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What Is Balanitis? Find Out What This Condition Is and How It Is Treated

Medically reviewed by Regina Victoria Boyles, MD · Pediatrics

Written by Jan Alwyn Batara · Updated May 06, 2022

    What Is Balanitis? Find Out What This Condition Is and How It Is Treated

    Do you know what is balanitis? It’s a condition that affects about 10% of men, yet not a lot of men are aware of it.

    Read on to learn more about what this condition is, its symptoms, treatment, and how it can be prevented.

    What Is Balanitis?

    Balanitis is a condition wherein the glans or head of the penis suffers from irritation or inflammation. The usual cause is a buildup of smegma, or dead skin and oil, under the foreskin. This is also the reason why uncircumcised men are more prone to balanitis. Children under 4 are also more prone to having this condition.

    Here are some other possible reasons for this condition1:

  • A yeast infection is the most common reason for a person to have balanitis. An overgrowth of yeast on the penis can cause irritation and inflammation if not treated immediately.
  • It can also be caused by either a bacterial or a viral infection.
  • Reactive arthritis can also be a possible cause of this condition. This is a type of arthritis that develops in response to an infection and can cause sores on the penis. This is also known as circinate balanitis.
  • Pseudoepitheliomatous keratotic and micaceous balanitis are rare types of balanitis that occurs in older men. However, the exact reason for this condition is still unclear.
  • Uncircumcised men are more prone to this condition because bacteria and yeast can easily grow under the foreskin. This is especially true for those who don’t practice proper hygiene such as cleaning regularly under the foreskin.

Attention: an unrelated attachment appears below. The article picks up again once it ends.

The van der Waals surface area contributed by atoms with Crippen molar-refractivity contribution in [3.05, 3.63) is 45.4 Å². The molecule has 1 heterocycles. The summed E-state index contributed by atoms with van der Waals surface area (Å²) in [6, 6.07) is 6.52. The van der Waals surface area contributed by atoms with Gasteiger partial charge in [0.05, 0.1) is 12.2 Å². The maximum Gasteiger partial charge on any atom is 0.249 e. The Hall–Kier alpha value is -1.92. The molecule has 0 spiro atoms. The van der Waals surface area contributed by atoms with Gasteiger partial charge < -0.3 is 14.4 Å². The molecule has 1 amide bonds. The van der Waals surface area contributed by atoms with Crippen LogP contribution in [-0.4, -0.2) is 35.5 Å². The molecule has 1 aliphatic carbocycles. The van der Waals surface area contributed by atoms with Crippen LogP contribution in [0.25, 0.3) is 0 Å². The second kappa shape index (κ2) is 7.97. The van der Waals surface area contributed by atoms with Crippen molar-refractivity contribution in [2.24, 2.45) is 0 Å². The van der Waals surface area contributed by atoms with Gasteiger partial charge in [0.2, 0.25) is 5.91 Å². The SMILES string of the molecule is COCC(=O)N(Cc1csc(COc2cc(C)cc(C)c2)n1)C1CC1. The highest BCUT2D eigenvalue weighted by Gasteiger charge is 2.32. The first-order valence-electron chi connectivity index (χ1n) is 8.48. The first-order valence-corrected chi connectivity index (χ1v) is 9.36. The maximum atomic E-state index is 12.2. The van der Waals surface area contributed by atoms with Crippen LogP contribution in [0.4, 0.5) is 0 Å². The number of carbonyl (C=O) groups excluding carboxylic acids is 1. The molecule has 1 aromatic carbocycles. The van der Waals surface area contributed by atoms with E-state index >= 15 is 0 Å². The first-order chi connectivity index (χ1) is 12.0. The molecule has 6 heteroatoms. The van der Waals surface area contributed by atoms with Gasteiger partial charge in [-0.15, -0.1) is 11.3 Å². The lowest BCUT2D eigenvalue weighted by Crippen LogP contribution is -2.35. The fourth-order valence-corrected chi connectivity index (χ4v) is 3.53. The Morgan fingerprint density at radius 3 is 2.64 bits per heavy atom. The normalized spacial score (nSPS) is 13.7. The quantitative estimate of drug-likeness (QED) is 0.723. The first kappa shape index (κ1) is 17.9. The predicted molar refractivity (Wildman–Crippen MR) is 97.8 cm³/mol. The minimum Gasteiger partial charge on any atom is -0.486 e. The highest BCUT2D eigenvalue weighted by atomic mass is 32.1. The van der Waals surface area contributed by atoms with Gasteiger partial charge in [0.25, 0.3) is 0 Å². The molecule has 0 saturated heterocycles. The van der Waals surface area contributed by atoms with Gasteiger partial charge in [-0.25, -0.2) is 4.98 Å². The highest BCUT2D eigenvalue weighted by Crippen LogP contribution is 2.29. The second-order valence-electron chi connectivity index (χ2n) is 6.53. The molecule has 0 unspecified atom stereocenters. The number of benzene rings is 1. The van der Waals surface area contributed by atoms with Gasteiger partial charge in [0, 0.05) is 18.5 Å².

However, circumcised men can also experience balanitis, though it’s much less common.

    Symptoms of Balanitis

    Here are some symptoms to watch out for2:

    • Redness around the head of the penis
    • Tight and shiny skin on the glans
    • A thick buildup of smegma under the foreskin
    • Painful urination
    • Irritation, inflammation, or itchiness on the glans
    • An unpleasant smell coming from the penis
    • Sores on the glans

    If you experience any of these symptoms, it would be best to go to a doctor as soon as possible.

    Treatment for Balanitis

    Once a doctor has confirmed that you do have this condition, then treatment can start. The treatment can vary depending on what’s causing the inflammation3.

    If it’s caused by a yeast infection, an antifungal cream might be prescribed by your doctor. For a bacterial infection, antibiotics might be prescribed in order to kill off any bacteria that’s causing the irritation. Steroid creams can also be prescribed to help with swelling and reduce inflammation.

    If it starts to become a recurring condition, then a doctor might recommend circumcision. This way, it will be much easier to clean the penis, and any growth of yeast or bacteria can be minimized. However, this isn’t always recommended by doctors.

    Most cases of balanitis are not serious, and treatment options are fairly effective4.


    Preventing balanitis is very simple. Here are some things that you can do5:

    • Maintain good personal hygiene. If you are uncircumcised, be sure to pull back your foreskin and make sure that area is clean. Soap and water should be enough to clean under your foreskin and make sure to dry it thoroughly afterward. Circumcised men can also benefit from maintaining good personal hygiene.
    • Make sure that your genitals are dry. Yeast and bacteria tend to grow in warm and moist places, which makes your genitals a breeding ground for these microorganisms. By making sure they are always clean and dry, you can lower the chances that yeast and bacteria will grow.
    • Get circumcised. If you are open to getting circumcised, it can help lower the chances that you will experience balanitis. It also makes your penis much easier to clean.

    Learn more about Penis Health here


    Hello Health Group does not provide medical advice, diagnosis or treatment.

    Medically reviewed by

    Regina Victoria Boyles, MD


    Written by Jan Alwyn Batara · Updated May 06, 2022

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